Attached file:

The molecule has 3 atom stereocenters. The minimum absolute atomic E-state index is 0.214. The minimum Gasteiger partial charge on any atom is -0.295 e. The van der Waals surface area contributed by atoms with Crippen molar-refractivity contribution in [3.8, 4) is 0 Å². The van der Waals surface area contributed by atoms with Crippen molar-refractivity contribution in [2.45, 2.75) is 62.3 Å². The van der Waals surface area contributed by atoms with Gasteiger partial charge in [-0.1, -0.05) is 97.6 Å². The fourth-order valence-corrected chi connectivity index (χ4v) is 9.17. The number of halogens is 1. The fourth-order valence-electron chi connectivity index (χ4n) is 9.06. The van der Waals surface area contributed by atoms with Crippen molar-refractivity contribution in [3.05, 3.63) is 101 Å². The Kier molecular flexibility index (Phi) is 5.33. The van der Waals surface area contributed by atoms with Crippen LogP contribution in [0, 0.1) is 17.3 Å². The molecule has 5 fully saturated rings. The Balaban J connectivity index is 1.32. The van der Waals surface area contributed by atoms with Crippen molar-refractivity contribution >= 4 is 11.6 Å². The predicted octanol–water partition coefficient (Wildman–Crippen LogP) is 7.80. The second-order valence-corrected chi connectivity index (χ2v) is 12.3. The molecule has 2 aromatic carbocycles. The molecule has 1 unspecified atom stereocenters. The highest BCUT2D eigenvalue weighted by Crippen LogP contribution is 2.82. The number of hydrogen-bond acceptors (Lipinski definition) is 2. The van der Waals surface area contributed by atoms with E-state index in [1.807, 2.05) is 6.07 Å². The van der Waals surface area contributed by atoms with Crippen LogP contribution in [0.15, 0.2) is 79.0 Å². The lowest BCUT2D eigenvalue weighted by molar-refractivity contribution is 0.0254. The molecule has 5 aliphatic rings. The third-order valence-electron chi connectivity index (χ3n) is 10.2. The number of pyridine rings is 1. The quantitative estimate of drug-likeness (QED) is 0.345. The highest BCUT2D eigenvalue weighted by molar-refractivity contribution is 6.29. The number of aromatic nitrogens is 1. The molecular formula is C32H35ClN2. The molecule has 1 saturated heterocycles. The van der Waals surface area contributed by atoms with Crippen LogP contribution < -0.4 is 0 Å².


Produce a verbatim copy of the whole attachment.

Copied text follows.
The molecule has 3 atom stereocenters. The minimum absolute atomic E-state index is 0.214. The minimum Gasteiger partial charge on any atom is -0.295 e. The van der Waals surface area contributed by atoms with Crippen molar-refractivity contribution in [3.8, 4) is 0 Å². The van der Waals surface area contributed by atoms with Crippen molar-refractivity contribution in [2.45, 2.75) is 62.3 Å². The van der Waals surface area contributed by atoms with Gasteiger partial charge in [-0.1, -0.05) is 97.6 Å². The fourth-order valence-corrected chi connectivity index (χ4v) is 9.17. The number of halogens is 1. The fourth-order valence-electron chi connectivity index (χ4n) is 9.06. The van der Waals surface area contributed by atoms with Crippen molar-refractivity contribution in [3.05, 3.63) is 101 Å². The Kier molecular flexibility index (Phi) is 5.33. The van der Waals surface area contributed by atoms with Crippen LogP contribution in [0, 0.1) is 17.3 Å². The molecule has 5 fully saturated rings. The Balaban J connectivity index is 1.32. The van der Waals surface area contributed by atoms with Crippen molar-refractivity contribution >= 4 is 11.6 Å². The predicted octanol–water partition coefficient (Wildman–Crippen LogP) is 7.80. The second-order valence-corrected chi connectivity index (χ2v) is 12.3. The molecule has 2 aromatic carbocycles. The molecule has 1 unspecified atom stereocenters. The highest BCUT2D eigenvalue weighted by Crippen LogP contribution is 2.82. The number of hydrogen-bond acceptors (Lipinski definition) is 2. The van der Waals surface area contributed by atoms with E-state index in [1.807, 2.05) is 6.07 Å². The van der Waals surface area contributed by atoms with Crippen LogP contribution in [0.15, 0.2) is 79.0 Å². The lowest BCUT2D eigenvalue weighted by molar-refractivity contribution is 0.0254. The molecule has 5 aliphatic rings. The third-order valence-electron chi connectivity index (χ3n) is 10.2. The number of pyridine rings is 1. The quantitative estimate of drug-likeness (QED) is 0.345. The highest BCUT2D eigenvalue weighted by molar-refractivity contribution is 6.29. The number of aromatic nitrogens is 1. The molecular formula is C32H35ClN2. The molecule has 1 saturated heterocycles. The van der Waals surface area contributed by atoms with Crippen LogP contribution < -0.4 is 0 Å².